As Ace spots a clothing stand and a discount on a jacket from Sanjay and Gita (of The EastEnders), the Sixth Doctor discovers that they are now in 1993. The slipped groove has also slipped them two decades into the future. Just as he begins to question things, the slip happens again, leaving behind the Third Doctor and Mel. The Third Doctor believes that someone is rooting through his timeline and extracting previous incarnations and companions. The pair stop and ask two shop owners (Pauline Fowler and Kathy Beale from The EastEnders) what year they are in, and they are shocked to discover that they are in 2013.

The slips come fast and furious now, bouncing between 1973, 1993, and 2013, all in an attempt to separate the Doctor from the TARDIS and seal all of the Doctors together. One slip occurs, revealing the Sixth Doctor and Susan Foreman, the latter of whom is eager to find her grandfather, Ian, and Barbara. Another slip brings Sarah Jane and the Third Doctor back together. The next reunites the Fifth Doctor, Nyssa, and Peri, and this time they’re under attack from the Rani’s menagerie because our heroes (in all their guises) are too close to the truth.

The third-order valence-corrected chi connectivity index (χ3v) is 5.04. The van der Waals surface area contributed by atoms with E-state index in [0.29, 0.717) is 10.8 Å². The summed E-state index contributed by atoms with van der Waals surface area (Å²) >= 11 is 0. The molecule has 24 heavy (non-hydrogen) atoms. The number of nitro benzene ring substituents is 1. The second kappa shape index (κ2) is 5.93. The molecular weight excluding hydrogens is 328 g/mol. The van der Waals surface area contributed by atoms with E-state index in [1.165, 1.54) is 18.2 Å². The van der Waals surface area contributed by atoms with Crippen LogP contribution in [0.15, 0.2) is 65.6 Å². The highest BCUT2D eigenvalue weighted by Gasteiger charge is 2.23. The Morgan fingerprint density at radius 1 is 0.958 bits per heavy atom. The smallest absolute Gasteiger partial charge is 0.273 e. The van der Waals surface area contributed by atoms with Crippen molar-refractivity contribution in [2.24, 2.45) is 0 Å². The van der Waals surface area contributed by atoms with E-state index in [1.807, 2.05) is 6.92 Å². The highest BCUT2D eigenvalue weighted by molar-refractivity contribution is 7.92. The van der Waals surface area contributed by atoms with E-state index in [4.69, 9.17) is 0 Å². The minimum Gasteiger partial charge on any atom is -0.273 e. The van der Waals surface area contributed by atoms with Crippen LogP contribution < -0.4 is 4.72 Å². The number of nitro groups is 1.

They face off against a host of villains from the last thirty years (including an Argolin, a biomechanoid, a Cyberman, a Mentor, an Ogron, a Sandminer robot, a Sea Devil, a Tetrap, a Time Lord, a Tractator, a Vanir and a Vervoid, and even Fifi), and after they attempt to warn Pat Butcher (The EastEnders) of the danger – a futile effort, it seems – they are trapped by the Rani outside the Queen Victoria (once more, The EastEnders).